Medical Journal Houston May 2019 Digital Edition

. . . . . . . . . . . . . . . . . . . . . . . . . . . . . . . . . . . . . . . . . . . . . . . . . . . LEGAL AFFAIRS: CBD: Legal status and clinical practice issues, see page 3

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HR Insights

May 2019 • Volume 16, Issue 2 • $3.50

Practical guidance to aid healthcare employers in navigating OSHA’s continued focus on workplace violence


BY PAMELA WILLIAMS, Fisher Phillips, Houston It has been estimated that healthcare employees are approximately four times more likely than workers in other fields to be

Physician Groups by Medicare Procedures see page 6


victims of workplace violence. In 2015, the Occupational Safety and Health Administration (“OSHA”) issued guidelines for preventing workplace violence in the healthcare and social services industries. Since that time, OSHA has heightened its focus on this area and has issued employer citations relating to incidents involving workplace violence. Interestingly, despite OSHA’s emphasis on workplace violence prevention, no specific OSHA standard addresses such hazards. As a result, OSHA enforces employer obligations to prevent workplace violence through the “general duty clause” (29 U.S.C. § 654(a)(1)). The general duty clause requires employers to keep their workplaces “free from recognized hazards that are causing or are likely to cause death or serious physical harm to employees.” OSHA has cited several employers for violating the general duty clause by exposing employees to various hazards that resulted in physical assault of the workers. In fact, a Massachusetts psychiatric facility was issued citations of more than $200,000 under the general duty clause, based on OSHA’s conclusion that it did not provide a place of employment free from recognized hazards that were causing or were likely to cause death or serious physical harm to employees. These included verbal threats of assault, physical assaults, choking, punches,

Financial Perspectives.....2

Legal Affairs.......................3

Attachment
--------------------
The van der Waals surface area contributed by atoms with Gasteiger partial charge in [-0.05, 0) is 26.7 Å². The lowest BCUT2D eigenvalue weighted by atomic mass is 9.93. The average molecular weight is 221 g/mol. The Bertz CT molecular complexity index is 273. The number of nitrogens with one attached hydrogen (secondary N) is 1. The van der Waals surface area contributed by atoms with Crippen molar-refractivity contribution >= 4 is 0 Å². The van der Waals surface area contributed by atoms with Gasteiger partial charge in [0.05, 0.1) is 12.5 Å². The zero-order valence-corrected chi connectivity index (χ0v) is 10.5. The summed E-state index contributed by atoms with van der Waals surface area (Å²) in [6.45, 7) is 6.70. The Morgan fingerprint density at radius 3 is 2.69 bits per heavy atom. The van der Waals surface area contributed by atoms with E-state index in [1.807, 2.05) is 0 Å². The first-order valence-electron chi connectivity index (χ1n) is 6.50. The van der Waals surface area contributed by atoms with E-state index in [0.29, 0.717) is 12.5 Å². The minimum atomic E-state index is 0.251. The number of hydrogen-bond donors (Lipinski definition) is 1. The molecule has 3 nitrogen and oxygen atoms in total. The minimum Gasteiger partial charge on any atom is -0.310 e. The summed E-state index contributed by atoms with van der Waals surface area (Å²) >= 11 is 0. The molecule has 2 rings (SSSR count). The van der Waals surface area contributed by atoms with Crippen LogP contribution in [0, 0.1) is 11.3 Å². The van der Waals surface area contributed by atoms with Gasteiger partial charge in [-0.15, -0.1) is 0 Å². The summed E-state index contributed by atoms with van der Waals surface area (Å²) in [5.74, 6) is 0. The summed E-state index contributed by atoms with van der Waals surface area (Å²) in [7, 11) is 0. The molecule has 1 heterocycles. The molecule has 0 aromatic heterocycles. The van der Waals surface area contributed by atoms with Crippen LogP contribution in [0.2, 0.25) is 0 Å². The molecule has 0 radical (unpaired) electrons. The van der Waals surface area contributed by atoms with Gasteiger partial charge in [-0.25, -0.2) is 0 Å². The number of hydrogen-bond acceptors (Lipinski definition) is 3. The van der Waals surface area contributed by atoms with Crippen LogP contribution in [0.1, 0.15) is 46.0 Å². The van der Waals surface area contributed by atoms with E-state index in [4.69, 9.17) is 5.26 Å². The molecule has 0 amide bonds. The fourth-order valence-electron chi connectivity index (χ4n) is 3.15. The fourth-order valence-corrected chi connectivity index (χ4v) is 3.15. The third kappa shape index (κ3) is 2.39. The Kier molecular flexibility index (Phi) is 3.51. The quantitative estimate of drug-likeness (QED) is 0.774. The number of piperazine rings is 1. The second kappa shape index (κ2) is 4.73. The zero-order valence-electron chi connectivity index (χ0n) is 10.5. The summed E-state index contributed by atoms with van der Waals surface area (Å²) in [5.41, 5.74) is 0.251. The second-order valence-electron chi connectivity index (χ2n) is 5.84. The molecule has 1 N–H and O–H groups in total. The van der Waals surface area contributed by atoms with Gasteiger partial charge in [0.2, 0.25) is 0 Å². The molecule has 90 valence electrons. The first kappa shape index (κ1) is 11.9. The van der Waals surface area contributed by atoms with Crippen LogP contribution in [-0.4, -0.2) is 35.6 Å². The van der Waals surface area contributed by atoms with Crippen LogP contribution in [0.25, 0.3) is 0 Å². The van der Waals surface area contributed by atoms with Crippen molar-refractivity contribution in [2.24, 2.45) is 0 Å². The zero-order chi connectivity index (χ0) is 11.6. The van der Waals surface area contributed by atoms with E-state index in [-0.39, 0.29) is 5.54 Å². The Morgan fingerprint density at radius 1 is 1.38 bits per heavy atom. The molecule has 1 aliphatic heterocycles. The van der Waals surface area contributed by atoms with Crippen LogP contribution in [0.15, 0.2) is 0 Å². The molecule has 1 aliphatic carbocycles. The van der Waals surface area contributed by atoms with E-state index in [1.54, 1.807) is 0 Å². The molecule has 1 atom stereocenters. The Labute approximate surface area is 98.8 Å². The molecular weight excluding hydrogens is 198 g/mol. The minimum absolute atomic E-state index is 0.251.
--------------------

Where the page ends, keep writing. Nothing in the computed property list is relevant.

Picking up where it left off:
Breaking Ground.............4

Top Ten List....................6

kicks, human bites, scratches, and pulling of hair by patients. While the citation’s high dollar amount may have been in part due to other factors, including potential issues surrounding prior inspections and resolutions, it indicates the heightened level of scrutiny OSHA is placing on workplace violence in the healthcare industry. Proactive Measures that Can Reduce the Risk of Workplace Violence Workplace violence has increased such that concerns regarding prevention must remain at the forefront of the American consciousness. As OSHA continues to focus on workplace violence in the healthcare industry, employers should take proactive measures to reduce risk to their employees. • Implementing and training employees on a company policy prohibiting workplace violence is a good start, but it is only the beginning of ongoing efforts that should be taken as part of a lasting commitment to prevent workplace violence. Additional measures that may be considered, and which have been specifically recommended by OSHA as acceptable abatement of hazards, are: • Implementing a written workplace violence prevention program, which should include information about how employees can obtain medical attention and emotional support following incidents of workplace violence;

• Analyzing and identifying potential areas of concern and risk factors, including available points of entry and exit, items that could be used as weapons, presence of secured and locked rooms or units and spaces that could pose a risk of entrapment; • Including a mandatory reporting requirement in the written workplace violence program; • Identifying patients/clients with violent behavior/histories; • Clearly communicating recent violent incidents to any employee who could potentially be exposed, including those who may not have regular contact with the patient/client involved in the incident; • Creating and implementing a “buddy system” to aid in dealing with a potentially violent patient/client (where all staff are able to request and obtain double coverage when necessary, including, but not limited to, situations where an employee communicates that he or she feels unsafe being alone with a particular patient/client); • Providing all employees with an easily accessible and reliable way to call for help when needed, including while on a home visit; • Training all employees on effective and appropriate methods about how to

Integrative Medicine.......8


Moving On Up..............12

. . . . . . . . . . . . What is extra virginity? see page 8

Please see HR INSIGHTS page 12

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